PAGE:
In The Brain That Changes Itself Norman Doidge, MD gives many impressive accounts of brains that changed. One example is about “phantom limb pain”, where severe, chronic pain seems to come from a limb that has in fact been amputated.
Doidge explains that the pain never does come from the limb, even when it’s there, but from the brain. What happens is that the brain continues to generate the pain that had occurred at the time of injury, and gets stuck with that pain signal following the amputation. The signals get stuck because the brain doesn’t get the opportunity to be updated, as it would have done if the limb had remained and healed.
One doctor came up with a remarkable solution. He had a large box constructed with a mirror that would go out at right angles from the person sitting at it. A man with phantom limb pain following an arm amputation sat at a table with the box, and put his existing arm out in front of him. With his head in just the right position, it seemed to him that he had two, perfectly good arms – even though they always moved in exactly the same way.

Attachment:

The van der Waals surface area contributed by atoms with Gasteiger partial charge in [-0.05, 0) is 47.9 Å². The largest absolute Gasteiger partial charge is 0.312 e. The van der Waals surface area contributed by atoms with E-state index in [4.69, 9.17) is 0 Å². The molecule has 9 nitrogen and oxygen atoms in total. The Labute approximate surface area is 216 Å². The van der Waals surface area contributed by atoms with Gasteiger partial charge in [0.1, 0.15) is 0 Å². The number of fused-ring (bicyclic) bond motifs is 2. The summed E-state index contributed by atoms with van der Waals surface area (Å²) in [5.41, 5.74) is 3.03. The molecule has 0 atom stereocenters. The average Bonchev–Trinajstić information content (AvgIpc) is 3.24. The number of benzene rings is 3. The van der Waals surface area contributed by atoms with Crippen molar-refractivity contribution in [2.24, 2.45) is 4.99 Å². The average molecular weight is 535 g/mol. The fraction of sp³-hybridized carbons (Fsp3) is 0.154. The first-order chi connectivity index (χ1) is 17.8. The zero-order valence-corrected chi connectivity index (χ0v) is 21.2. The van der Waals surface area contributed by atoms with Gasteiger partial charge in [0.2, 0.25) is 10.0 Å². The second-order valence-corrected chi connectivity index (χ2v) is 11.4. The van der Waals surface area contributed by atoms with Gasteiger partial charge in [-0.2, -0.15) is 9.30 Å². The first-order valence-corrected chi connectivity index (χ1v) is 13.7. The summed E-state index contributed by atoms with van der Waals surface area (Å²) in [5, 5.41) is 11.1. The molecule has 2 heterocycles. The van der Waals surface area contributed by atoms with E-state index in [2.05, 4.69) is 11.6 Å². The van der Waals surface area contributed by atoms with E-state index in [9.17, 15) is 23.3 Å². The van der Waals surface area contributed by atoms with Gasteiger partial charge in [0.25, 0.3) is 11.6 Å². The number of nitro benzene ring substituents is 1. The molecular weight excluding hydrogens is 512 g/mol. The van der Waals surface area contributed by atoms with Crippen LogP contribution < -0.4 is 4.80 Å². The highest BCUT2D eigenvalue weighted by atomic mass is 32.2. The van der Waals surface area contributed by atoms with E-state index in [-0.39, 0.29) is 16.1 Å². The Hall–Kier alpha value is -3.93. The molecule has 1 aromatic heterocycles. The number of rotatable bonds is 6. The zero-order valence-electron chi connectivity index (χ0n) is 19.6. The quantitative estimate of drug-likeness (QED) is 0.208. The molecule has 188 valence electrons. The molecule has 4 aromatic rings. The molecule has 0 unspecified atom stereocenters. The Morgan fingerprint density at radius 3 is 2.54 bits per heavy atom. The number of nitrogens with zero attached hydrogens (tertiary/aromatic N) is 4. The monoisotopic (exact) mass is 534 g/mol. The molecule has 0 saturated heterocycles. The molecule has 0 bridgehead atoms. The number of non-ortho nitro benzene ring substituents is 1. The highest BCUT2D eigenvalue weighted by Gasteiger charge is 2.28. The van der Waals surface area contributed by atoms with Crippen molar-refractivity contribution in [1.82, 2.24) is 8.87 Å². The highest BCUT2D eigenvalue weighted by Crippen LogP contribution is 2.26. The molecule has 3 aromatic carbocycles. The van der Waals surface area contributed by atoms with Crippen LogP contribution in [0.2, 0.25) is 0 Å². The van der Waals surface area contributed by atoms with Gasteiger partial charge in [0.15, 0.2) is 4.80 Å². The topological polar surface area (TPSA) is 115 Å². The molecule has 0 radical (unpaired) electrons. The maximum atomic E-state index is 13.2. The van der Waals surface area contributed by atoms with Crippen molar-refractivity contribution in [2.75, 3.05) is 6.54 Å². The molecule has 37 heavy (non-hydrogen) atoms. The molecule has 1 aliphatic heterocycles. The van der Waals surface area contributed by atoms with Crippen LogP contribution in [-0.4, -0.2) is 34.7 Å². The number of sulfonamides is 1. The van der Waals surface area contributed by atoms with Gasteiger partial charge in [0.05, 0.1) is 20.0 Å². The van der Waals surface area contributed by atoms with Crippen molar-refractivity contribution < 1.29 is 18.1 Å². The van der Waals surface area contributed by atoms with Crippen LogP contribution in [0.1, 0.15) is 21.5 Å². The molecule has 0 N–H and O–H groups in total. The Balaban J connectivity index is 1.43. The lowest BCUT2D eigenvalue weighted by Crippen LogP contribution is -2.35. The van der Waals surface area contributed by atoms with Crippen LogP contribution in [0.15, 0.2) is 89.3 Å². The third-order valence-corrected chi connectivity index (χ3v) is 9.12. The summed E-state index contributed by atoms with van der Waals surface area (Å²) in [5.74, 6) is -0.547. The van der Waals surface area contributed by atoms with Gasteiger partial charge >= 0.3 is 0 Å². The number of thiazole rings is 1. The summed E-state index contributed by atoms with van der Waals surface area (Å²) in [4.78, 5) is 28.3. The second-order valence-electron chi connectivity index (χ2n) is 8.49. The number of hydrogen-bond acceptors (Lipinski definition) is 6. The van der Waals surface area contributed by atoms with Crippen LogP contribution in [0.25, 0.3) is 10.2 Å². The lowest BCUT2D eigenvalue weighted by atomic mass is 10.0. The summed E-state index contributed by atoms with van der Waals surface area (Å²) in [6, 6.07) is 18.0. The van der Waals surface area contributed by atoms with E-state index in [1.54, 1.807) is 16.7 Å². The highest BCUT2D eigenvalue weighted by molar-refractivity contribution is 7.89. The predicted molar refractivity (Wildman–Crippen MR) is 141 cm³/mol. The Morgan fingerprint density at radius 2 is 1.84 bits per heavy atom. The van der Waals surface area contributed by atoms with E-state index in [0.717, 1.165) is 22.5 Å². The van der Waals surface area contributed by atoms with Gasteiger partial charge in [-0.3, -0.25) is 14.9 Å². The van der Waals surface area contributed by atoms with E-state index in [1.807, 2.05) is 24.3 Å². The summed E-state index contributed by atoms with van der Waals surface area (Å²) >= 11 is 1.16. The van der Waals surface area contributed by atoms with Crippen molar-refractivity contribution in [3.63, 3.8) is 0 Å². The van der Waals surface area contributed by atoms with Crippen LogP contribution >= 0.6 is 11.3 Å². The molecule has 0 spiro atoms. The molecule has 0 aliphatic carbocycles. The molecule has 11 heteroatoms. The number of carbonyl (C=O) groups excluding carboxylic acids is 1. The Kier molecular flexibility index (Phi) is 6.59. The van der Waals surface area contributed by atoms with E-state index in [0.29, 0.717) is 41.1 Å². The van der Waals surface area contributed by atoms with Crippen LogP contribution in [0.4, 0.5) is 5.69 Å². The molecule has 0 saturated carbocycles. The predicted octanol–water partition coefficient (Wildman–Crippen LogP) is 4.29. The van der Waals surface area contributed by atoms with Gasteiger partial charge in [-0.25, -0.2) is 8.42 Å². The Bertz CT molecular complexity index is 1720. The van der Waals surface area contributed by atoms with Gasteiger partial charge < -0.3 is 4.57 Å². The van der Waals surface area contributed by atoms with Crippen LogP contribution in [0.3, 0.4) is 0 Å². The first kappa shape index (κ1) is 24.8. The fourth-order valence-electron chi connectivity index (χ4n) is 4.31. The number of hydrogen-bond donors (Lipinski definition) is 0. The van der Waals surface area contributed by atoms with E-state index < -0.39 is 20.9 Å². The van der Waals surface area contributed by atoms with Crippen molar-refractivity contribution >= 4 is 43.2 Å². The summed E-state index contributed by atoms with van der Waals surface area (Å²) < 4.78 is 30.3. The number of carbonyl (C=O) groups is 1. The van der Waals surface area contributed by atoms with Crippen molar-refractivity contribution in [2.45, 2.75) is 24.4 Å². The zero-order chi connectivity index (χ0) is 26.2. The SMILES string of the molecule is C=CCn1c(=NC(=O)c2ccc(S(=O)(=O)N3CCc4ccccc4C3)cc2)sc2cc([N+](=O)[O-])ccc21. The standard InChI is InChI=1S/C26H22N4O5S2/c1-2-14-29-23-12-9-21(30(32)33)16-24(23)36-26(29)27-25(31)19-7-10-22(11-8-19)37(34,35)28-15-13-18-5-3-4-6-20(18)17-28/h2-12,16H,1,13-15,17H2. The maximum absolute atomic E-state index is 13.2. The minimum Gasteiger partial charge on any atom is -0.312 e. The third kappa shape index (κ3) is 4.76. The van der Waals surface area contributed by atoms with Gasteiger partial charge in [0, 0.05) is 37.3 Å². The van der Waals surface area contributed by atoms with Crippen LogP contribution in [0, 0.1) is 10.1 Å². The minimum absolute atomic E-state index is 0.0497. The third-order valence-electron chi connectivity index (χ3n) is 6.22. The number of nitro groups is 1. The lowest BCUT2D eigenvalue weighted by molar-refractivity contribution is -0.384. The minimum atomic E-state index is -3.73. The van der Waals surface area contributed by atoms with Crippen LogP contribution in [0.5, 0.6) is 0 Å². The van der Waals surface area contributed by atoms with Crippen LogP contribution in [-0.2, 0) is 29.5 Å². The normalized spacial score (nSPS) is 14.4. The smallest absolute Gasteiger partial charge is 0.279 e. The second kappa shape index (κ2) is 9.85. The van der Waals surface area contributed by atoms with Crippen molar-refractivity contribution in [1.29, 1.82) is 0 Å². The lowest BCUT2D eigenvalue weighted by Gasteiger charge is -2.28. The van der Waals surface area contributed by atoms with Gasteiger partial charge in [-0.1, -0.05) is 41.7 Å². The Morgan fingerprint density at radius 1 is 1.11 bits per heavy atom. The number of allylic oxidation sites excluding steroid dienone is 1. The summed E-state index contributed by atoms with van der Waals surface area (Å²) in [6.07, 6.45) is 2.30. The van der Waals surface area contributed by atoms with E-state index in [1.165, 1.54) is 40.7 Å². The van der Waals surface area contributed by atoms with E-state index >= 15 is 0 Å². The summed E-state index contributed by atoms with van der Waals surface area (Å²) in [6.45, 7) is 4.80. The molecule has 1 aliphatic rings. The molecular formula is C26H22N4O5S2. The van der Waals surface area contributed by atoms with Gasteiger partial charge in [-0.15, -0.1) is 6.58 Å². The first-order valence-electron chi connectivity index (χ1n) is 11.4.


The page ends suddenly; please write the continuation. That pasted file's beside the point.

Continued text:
The man went home with the box and sat with it for ten minutes every day for four weeks. His eyes saw two healthy arms so that’s what registered in his brain, and that was enough to update his brain and stop the pain. This procedure has been duplicated by others, and physical changes in the brain confirmed through fMRI scans. (1)
Of course this isn’t an example about addictive behaviour, but it does demonstrate clearly that our brains can adapt in response to mental experience; they form networks as a result of certain experiences and readily reform them through other experiences. They are doing this all the time, and throughout life.
Doidge often points out that without this ability of our brains to adapt, we could never create addictive behaviour in the first place.